Throughout the 60-year history of the U.S. space program—from the Mercury capsules of the 1960s to today’s International Space Station—astronauts have been getting sick. Researchers know being in orbit seems to suppress their immune systems, creating a more fertile ground for infections to grow. But nobody really understands why.
Early on the morning of April 26, a SpaceX Falcon 9 rocket will launch a cargo mission to the ISS from Cape Canaveral Air Force Station. Along with fresh water, food, and other necessities for the crew, the craft will be carrying two experiments designed by Penn scientists that could help shed light on why bugs have bedeviled space travelers.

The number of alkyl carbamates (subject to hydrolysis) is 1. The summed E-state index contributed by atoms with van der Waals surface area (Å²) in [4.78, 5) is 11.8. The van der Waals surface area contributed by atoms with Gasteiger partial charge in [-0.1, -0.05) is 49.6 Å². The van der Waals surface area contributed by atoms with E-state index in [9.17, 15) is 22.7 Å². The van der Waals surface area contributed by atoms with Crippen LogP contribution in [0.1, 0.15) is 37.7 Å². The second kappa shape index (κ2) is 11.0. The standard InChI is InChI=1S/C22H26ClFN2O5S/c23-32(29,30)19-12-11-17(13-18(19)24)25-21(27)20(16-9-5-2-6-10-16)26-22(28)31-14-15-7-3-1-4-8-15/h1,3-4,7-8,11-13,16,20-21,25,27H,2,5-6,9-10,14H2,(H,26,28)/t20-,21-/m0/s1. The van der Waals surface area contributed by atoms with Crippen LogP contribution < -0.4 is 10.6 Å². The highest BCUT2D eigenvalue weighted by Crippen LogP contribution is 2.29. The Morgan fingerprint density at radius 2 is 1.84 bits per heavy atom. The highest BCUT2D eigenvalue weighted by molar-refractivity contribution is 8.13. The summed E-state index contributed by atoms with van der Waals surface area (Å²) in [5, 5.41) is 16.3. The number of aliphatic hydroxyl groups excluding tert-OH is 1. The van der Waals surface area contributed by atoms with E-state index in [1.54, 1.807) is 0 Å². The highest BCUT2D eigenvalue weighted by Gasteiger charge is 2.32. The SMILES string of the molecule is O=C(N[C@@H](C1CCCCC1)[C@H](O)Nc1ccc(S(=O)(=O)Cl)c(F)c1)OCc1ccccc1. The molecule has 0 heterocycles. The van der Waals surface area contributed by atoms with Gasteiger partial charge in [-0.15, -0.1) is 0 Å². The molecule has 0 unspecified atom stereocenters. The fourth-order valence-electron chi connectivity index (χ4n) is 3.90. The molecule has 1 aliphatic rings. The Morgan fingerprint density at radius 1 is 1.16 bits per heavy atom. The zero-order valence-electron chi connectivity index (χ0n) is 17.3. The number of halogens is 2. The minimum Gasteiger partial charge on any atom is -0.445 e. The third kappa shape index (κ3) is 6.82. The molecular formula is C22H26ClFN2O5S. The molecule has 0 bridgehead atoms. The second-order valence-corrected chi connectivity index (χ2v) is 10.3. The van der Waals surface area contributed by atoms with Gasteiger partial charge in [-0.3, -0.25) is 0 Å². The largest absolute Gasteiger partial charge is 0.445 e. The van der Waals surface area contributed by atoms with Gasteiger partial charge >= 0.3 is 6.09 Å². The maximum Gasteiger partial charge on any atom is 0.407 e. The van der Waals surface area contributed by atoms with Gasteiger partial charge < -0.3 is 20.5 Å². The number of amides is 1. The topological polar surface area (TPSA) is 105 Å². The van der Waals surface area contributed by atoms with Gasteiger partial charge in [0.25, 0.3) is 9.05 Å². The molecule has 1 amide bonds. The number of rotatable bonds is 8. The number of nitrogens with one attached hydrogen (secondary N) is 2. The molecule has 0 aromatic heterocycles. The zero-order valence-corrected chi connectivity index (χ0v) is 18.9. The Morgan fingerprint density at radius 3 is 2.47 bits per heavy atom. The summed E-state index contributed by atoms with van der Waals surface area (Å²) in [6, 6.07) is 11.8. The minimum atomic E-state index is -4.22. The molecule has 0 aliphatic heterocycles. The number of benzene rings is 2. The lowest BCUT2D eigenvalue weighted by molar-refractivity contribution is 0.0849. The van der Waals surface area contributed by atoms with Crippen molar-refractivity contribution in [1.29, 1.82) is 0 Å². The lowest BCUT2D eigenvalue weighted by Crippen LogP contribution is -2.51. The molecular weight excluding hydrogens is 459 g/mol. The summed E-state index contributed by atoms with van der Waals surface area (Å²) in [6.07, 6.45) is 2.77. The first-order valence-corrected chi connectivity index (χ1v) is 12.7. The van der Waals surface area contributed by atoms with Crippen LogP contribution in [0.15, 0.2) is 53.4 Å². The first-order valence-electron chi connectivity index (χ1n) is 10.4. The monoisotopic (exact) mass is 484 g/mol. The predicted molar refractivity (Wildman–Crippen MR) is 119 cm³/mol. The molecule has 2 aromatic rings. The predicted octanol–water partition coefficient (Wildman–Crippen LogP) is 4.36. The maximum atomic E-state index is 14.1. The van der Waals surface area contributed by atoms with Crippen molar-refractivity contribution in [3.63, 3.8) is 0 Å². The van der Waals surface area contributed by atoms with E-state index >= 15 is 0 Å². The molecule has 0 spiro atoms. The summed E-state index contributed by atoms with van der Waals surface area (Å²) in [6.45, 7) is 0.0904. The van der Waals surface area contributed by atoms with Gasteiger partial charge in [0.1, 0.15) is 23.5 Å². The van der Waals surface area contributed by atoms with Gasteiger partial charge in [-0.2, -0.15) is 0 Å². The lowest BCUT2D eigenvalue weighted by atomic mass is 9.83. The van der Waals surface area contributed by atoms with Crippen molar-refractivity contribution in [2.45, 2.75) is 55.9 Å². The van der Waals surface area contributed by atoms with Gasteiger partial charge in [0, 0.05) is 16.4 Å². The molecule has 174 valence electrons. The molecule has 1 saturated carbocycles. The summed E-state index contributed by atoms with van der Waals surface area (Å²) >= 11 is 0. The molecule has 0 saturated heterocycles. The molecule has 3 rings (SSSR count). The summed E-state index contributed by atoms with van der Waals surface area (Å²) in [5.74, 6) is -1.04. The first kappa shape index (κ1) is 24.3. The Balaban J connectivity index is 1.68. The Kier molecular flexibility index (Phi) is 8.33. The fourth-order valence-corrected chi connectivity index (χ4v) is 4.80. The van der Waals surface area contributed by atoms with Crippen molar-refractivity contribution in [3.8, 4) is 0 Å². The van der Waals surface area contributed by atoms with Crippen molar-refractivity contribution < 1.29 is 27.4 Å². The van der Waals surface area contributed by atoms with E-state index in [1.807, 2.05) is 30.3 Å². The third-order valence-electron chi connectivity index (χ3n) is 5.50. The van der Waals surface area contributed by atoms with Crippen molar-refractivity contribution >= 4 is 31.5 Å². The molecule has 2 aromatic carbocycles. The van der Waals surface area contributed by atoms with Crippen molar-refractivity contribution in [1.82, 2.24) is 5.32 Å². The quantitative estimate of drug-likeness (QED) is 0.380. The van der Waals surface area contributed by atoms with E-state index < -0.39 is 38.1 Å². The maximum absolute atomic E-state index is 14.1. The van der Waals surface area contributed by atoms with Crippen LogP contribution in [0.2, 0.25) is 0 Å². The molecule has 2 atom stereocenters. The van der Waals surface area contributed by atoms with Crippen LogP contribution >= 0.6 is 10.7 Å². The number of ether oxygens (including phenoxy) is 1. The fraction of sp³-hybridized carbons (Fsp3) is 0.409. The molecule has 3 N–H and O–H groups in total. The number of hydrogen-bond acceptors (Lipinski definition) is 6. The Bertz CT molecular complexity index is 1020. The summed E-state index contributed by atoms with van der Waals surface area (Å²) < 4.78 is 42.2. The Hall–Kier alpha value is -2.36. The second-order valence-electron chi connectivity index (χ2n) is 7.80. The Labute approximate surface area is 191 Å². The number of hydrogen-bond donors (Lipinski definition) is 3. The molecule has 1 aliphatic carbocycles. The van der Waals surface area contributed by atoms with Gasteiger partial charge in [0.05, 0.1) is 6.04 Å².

For more than a decade, Dan Huh, the Wilf Family Term Assistant Professor of Bioengineering in the School of Engineering and Applied Science, has been developing super-small devices that use living cells to stand in for larger organs. These organs-on-a-chip hold great promise for all kinds of research, from diagnosing disease to curing them. They’re also a way to test things, including drugs and cosmetics, in a way that mimics real life without relying on animal subjects.